It seems that SimpleSSHD is not being updated any time soon, and for that matter does not even show up in the Google Play store anymore, I wanted to see if any other sshd programs for Android allowed access to the photos area of the phone. The one that seems to allow this that I found is SimpleSSHD. Upon first startup it asks for access to media which includes photos and videos. I proceed to start up the sshd server and ssh in. I was able to access the /storage/emulated/0/DCIM/ area with my photos. SimpleSSHD works great. I don't see any way to give the dev some money by buying the app, or in app purchases, so I guess I'll just say thanks for making a great sshd app that works on Android 10.
UPDATE: Since using SimpleSSHD last seems a few things have changed. There is no root login anymore with a default password. Dynamic root passwords are generated and displayed on the SimpleSSHD screen every time you connect. So I ssh'ed in the first time from a machine, and made a new file in the home dir you land in called "authorized_keys". There is no vi or vim or nano so I just put in my ssh public key using echo like "echo 'YOURKEYHERE' > authorized_keys". I did find out unfortunately that it does not support elliptic-curve signatures keys (ED25519). So I had to break out a old rsa key to get it working. This is not the developers fault. Dropbear does not support these types of keys yet.
I signed up for Hulu on Cyber Monday at an unbelievable deal of $12/yr. This of course is their commercial tier, but it was worth it to give Hulu a shot. Currently, Hulu runs commercials in 2 ways. The first is one big commercial before the show, or multiple commercial breaks during the show. You can of course pay for a no commercial tier if you like Hulu, and I suggest you do that, if you don't like the commercials. But during your trial period you might want to help speed up a few of those commercial breaks,before you decide to pay for that higher tier. Here is how I do that when watching content through the Chrome web browser.
What I'm basically doing is using a browser extension that can skip through HTML5 video streams. Since all of Hulu uses HTML5 video (even the commercials), you can use hotkeys to skip however many seconds you want of video. This works during the playback of the show, and during the commercials as well. I'm telling you this because if you can find a browser plugin/add-on that can skip through HTML5 video, then you can do this same thing on other browsers.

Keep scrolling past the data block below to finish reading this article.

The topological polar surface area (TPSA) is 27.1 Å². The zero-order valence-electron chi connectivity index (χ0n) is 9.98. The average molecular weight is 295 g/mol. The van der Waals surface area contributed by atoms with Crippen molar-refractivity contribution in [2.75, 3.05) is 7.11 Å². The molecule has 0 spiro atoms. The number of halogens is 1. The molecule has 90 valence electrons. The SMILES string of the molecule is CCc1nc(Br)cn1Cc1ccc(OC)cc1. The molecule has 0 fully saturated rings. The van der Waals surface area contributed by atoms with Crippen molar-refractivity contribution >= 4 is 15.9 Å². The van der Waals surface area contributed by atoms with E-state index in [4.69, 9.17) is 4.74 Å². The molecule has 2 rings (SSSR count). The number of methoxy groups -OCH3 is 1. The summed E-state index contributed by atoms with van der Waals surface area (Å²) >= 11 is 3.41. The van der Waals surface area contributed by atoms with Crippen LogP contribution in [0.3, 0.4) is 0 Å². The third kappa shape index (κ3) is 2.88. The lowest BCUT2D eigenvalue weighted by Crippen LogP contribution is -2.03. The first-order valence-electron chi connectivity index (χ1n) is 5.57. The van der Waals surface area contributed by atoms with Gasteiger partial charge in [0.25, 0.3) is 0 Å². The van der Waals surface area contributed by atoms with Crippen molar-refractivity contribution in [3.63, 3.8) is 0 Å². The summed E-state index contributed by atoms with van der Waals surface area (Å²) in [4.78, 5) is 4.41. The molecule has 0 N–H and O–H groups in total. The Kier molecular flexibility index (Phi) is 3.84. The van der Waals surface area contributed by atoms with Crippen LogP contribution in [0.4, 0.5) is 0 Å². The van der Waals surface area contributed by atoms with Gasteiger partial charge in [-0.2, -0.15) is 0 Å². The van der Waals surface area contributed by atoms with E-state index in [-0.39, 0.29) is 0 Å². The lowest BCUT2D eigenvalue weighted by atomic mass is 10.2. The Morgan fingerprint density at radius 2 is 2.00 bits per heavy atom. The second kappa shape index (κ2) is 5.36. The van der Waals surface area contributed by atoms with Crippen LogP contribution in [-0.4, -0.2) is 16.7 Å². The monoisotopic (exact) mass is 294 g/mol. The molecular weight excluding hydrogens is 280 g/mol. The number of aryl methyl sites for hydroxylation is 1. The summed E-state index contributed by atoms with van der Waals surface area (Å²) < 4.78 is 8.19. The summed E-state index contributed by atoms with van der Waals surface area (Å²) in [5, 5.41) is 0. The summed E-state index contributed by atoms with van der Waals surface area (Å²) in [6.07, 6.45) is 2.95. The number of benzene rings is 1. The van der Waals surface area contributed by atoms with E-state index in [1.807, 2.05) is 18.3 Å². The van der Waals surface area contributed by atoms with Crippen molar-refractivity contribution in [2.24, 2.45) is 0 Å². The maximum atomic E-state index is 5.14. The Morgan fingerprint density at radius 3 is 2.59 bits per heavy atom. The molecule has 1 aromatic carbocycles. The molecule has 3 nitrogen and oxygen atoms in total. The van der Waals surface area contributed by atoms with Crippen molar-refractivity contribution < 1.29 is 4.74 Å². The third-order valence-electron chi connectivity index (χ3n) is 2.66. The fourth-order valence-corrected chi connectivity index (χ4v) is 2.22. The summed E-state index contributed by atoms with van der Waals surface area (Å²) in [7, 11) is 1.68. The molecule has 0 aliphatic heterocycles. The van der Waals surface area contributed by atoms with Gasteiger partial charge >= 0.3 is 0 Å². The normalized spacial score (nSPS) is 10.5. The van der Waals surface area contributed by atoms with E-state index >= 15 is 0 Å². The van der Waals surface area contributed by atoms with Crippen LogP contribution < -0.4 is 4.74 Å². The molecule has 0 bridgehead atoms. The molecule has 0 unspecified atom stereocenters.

Go over to the Chrome store or the Firefox Add-ons site, and download and install the extension called "Video Speed Controller". After installing it click on the red icon and select "Settings" button. In the "Other" section you will see "Rewind Time (s)" and "Advanced Time (s)". Set Advance Time to 14 and Rewind to 10. Feel free to play with these values as needed. These values are set to hotkeys "z" (rewind) and "x" (forward). The hotkeys are of course changeable. Also, if your going to watch your videos at regular speed, set your "Preferred Speed (x)" to something like 4. Then you can hit the "g" hotkey and speed up the commercials that way. The g hotkey is a toggle so it will go back and forth from regular speed to whatever speed you set it to. Jump out of the settings back to your browser.
Go over to Hulu's site and pull up a show and start to watch it. You will see the video speed controller on your screen in the top left (there is a setting that removes this). After starting the show wait for your first commercial. You will see the commercial countdown timer come on the screen from Hulu. This is where you can start hitting the "x" key on the keyboard which will start the skip forward. They can cram up to 4 commercials into one slot, each with a different lengths of time. Usually the shortest commercial time I have seen is 15 seconds, hence the 14 second skip setting. If you try to hit the skip button to fast you will not allow the next commercial to start playing, and it seems to skip back to the beginning of the commercial. This seems that this work best if you let each commercial finish cleanly, and transition to the next commercial, before starting to skip through the next commercial in the slot.
After skipping through the commercials, you will notice that your show is about 1 or 2 mins ahead of the commercial skip point. You can use the "z" key on the keyboard to skip back to where the commercial started, or just use your mouse and place the cursor at the beginning of the commercial break point (the break points have lines you can clearly see).
Another way to get through these commercials is using that "g" hotkey we setup which will speed the video up the instead of trying to skip through it. If you use this approach, just hit the g key when the commercial starts and it will start playing very quickly. Watch the countdown timer on the screen. When it gets close to 0 hit the "g" key again and it will go back to regular speed. You still have to watch the commercials, but you can watch them at 4x or whatever speed you set this to. A hell of a lot faster than 1x speed.
I just started using this method to get through these commercials, and it is not perfect, but it does get through the commercials a whole lot faster than any other method I've seen. Other methods try to block the commercials, or skip through them with difficult to configure software, but they seem like to much trouble than this one. Of course the easiest way to not have to deal with Hulu commercials is just to pay for them to go away, which I hope you do. Until then, this should help you decide if you want to pay for that tier, and get you through those pesky commercials with the least aggravation.
I've been told this commercial skipping method also works with the inline YouTube commercials as well.